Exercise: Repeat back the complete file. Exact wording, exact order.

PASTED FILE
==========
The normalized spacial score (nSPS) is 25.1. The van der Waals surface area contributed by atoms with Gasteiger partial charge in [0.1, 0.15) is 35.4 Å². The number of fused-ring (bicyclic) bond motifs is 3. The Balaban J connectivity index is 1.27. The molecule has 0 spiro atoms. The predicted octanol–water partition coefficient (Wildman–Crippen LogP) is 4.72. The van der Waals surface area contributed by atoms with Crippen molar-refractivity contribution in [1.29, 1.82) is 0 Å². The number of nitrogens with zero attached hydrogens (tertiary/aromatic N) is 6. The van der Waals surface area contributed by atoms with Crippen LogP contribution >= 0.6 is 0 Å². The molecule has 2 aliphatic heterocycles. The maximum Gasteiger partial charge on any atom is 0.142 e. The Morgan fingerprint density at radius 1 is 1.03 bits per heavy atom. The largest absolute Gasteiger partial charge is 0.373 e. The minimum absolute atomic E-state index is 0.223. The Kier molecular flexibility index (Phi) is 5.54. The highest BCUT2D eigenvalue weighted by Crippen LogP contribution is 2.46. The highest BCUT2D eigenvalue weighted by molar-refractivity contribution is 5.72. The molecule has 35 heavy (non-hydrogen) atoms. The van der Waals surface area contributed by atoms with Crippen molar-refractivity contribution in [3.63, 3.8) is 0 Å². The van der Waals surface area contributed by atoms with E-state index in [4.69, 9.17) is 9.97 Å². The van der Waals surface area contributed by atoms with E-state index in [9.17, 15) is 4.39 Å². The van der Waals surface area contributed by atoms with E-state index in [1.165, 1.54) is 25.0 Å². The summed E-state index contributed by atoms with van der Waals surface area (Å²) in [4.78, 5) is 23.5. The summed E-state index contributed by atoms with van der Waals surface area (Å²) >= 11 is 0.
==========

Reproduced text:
The normalized spacial score (nSPS) is 25.1. The van der Waals surface area contributed by atoms with Gasteiger partial charge in [0.1, 0.15) is 35.4 Å². The number of fused-ring (bicyclic) bond motifs is 3. The Balaban J connectivity index is 1.27. The molecule has 0 spiro atoms. The predicted octanol–water partition coefficient (Wildman–Crippen LogP) is 4.72. The van der Waals surface area contributed by atoms with Crippen molar-refractivity contribution in [1.29, 1.82) is 0 Å². The number of nitrogens with zero attached hydrogens (tertiary/aromatic N) is 6. The van der Waals surface area contributed by atoms with Crippen LogP contribution >= 0.6 is 0 Å². The molecule has 2 aliphatic heterocycles. The maximum Gasteiger partial charge on any atom is 0.142 e. The Morgan fingerprint density at radius 1 is 1.03 bits per heavy atom. The largest absolute Gasteiger partial charge is 0.373 e. The minimum absolute atomic E-state index is 0.223. The Kier molecular flexibility index (Phi) is 5.54. The highest BCUT2D eigenvalue weighted by Crippen LogP contribution is 2.46. The highest BCUT2D eigenvalue weighted by molar-refractivity contribution is 5.72. The molecule has 35 heavy (non-hydrogen) atoms. The van der Waals surface area contributed by atoms with Crippen molar-refractivity contribution in [3.63, 3.8) is 0 Å². The van der Waals surface area contributed by atoms with E-state index in [4.69, 9.17) is 9.97 Å². The van der Waals surface area contributed by atoms with E-state index in [9.17, 15) is 4.39 Å². The van der Waals surface area contributed by atoms with E-state index in [1.165, 1.54) is 25.0 Å². The summed E-state index contributed by atoms with van der Waals surface area (Å²) in [4.78, 5) is 23.5. The summed E-state index contributed by atoms with van der Waals surface area (Å²) >= 11 is 0.